L. Du et al., "A Unified Object-Oriented Toolkit for Discrete Contextual Computer Vision", IEEE, IEEE Colloquium on Pattern Recognition, Feb. 1997, pp. 3/1-3/5. (Abstract Only).
Lorenzo Alberton, "Graphs in the Database: SQL Meets Social Networks," Techportal, Sep. 7, 2009, http://techportal.inviqa.com/2009/09/07/graphs-in-the-database-sql-meets-social-networks/, pp. 1-11.
M. Yu, et al., "Secure and Robust Error Correction for Physical Unclonable Functions", Verifying Physical Trustworthiness of ICS and Systems, IEEE Design & Test of Computers, IEEE, Jan./Feb. 2010, pp. 48-64.
M.J. Flynn, et al., "Sparse Distributed Memory Principles of Operation", Research Institute for Advanced Computer Science, 1989, pp. 1-60.
N. Saxena et al., "Data remanence effects on memory-based entropy collection for RFID systems", International Journal of Information Security 10.4 (2011), pp. 213-222.
P. Kanerva, "Hyperdimensional Computing: An Introduction to Computing in Distributed Representation With High-Dimensional Random Vectors", Springer Science+Business Media, LLC, COGN Comput, 1, 2009, pp. 139-159.
P. Kanerva, "What We Mean When We Say "What'S the Dollar of Mexico?": Prototypes and Mapping in Concept Space", Quantum Informatics for Cognitive, Social, and Semantic Processes: Papers From the AAAI Fall Symposium, Association for the Advancement of Artificial Intelligence, 2010, pp. 2-6.
R. Angles et al., "Survey of Graph Database Models", ACM Computing Surveys, vol. 40, No. 1, Article 1, Feb. 2008, pp. 1-65.
Richard Saling, "How to Give a Great Presentation! From the HP Learning Center", Jul. 28, 2008, , pp. 1-28.
Richard Saling, "How to Give a Great Presentation! From the HP Learning Center", Jul. 28, 2008, <http://rsaling.wordpress.com/2008/07/28/how-to-give-a-great-presentation/>, pp. 1-28.
S. Alam et al., "Interoperability of Security-Enabled Internet of Things", Springer, Wireless Personal Communication, 2011, No. 61, pp. 567-586.
S. Ceri et al., "Model-Driven Development of Context-Aware Web Applications", ACM, ACM Transactions on Internet Technology, 2007, (Abstract Only).
U.S. Appl. No. 13/342,305, Friedlander et al.-Specification Filed Jan. 3, 2012.
U.S. Appl. No. 13/342,406-Non-Final Office Action Mailed Sep. 27, 2013.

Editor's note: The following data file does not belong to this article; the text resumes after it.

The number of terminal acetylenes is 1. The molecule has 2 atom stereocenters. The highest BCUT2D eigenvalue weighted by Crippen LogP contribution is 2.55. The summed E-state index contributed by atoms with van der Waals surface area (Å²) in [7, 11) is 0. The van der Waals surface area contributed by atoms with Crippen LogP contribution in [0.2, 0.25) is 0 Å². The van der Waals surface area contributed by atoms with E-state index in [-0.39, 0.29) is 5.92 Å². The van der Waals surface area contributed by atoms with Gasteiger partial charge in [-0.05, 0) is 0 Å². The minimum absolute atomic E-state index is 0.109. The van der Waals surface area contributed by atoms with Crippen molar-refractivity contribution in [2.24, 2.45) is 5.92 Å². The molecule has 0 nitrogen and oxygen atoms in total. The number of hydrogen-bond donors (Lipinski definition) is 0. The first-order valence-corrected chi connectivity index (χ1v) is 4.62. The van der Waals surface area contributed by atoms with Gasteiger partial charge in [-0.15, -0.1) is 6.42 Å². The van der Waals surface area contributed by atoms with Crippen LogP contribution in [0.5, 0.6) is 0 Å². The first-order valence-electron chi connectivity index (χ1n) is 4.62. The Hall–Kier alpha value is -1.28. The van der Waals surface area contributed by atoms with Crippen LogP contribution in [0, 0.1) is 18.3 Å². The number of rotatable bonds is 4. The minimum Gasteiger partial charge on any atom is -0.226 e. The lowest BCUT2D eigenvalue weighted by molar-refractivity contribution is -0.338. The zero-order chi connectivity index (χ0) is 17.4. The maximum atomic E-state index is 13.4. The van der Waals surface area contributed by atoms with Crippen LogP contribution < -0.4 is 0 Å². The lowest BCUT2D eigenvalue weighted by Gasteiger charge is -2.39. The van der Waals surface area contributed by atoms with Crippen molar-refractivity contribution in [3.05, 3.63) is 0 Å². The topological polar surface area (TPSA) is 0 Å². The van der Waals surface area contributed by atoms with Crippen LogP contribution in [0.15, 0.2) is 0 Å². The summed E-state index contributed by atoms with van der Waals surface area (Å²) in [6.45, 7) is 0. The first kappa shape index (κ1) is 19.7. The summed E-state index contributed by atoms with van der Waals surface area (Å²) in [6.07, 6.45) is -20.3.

U.S. Appl. No. 13/342,406-Notice of Allowance Mailed Mar. 20, 2014.
U.S. Appl. No. 13/540,230-Non-Final Office Action Mailed Jan. 30, 2014.
U.S. Appl. No. 13/540,267-Non-Final Office Action Mailed Feb. 4, 2014.
U.S. Appl. No. 13/540,267-Non-Final Office Action mailed Jun. 4, 2015.
U.S. Appl. No. 13/540,295-Non-Final Office Action Mailed Jan. 30, 2014.
U.S. Appl. No. 13/562,714, Robert R. Friedlander, et al.-Specification and Drawings Filed Jul. 31, 2012.
U.S. Appl. No. 13/569,366-Non-Final Office Action mailed Jun. 30, 2015.
U.S. Appl. No. 13/592,905-Non-Final Office Action Mailed May 8, 2013.
U.S. Appl. No. 13/593,905-Notice of Allowance Mailed Oct. 25, 2013.
U.S. Appl. No. 13/595,356-Non-Final Office Action Mailed Apr. 14, 2014.
U.S. Appl. No. 13/609,710-Examiner's Answer mailed Jun. 9, 2015.
U.S. Appl. No. 13/609,710-Final Office Action mailed Jul. 24, 2014.
U.S. Appl. No. 13/609,710-Non-Final Office Action Mailed Jan. 27, 2014.
U.S. Appl. No. 13/610,347-Non-Final Office Action Mailed Jul. 19, 2013.
U.S. Appl. No. 13/610,347-Notice of Allowance Mailed Aug. 19, 2013.
U.S. Appl. No. 13/610,523-Non-Final Office Action mailed Apr. 30, 2015.
U.S. Appl. No. 13/621,931-Non-Final Office Action mailed Jan. 28, 2015.
U.S. Appl. No. 13/628,853-Non-Final Office Action Mailed Nov. 7, 2013.
U.S. Appl. No. 13/628,853-Notice of Allowance Mailed Mar. 4, 2014.
U.S. Appl. No. 13/648,801-Final Office Action mailed Jan. 13, 2015.
U.S. Appl. No. 13/648,801-Non-Final Office Action Mailed Jul. 1, 2014.
U.S. Appl. No. 13/680,832-Non-Final Office Action Mailed Apr. 8, 2014.
U.S. Appl. No. 13/732,567-Non-Final Office Action mailed Jan. 30, 2015.
U.S. Appl. No. 13/732,567-Non-Final Office Action mailed Mar. 26, 2015.
U.S. Appl. No. 13/733,052-Non-Final Office Action mailed Sep. 18, 2014.
U.S. Appl. No. 13/755,623-Notice of Allowance Mailed May 27, 2014.
U.S. Appl. No. 13/755,987-Non-Final Office Action mailed Jan. 2, 2015.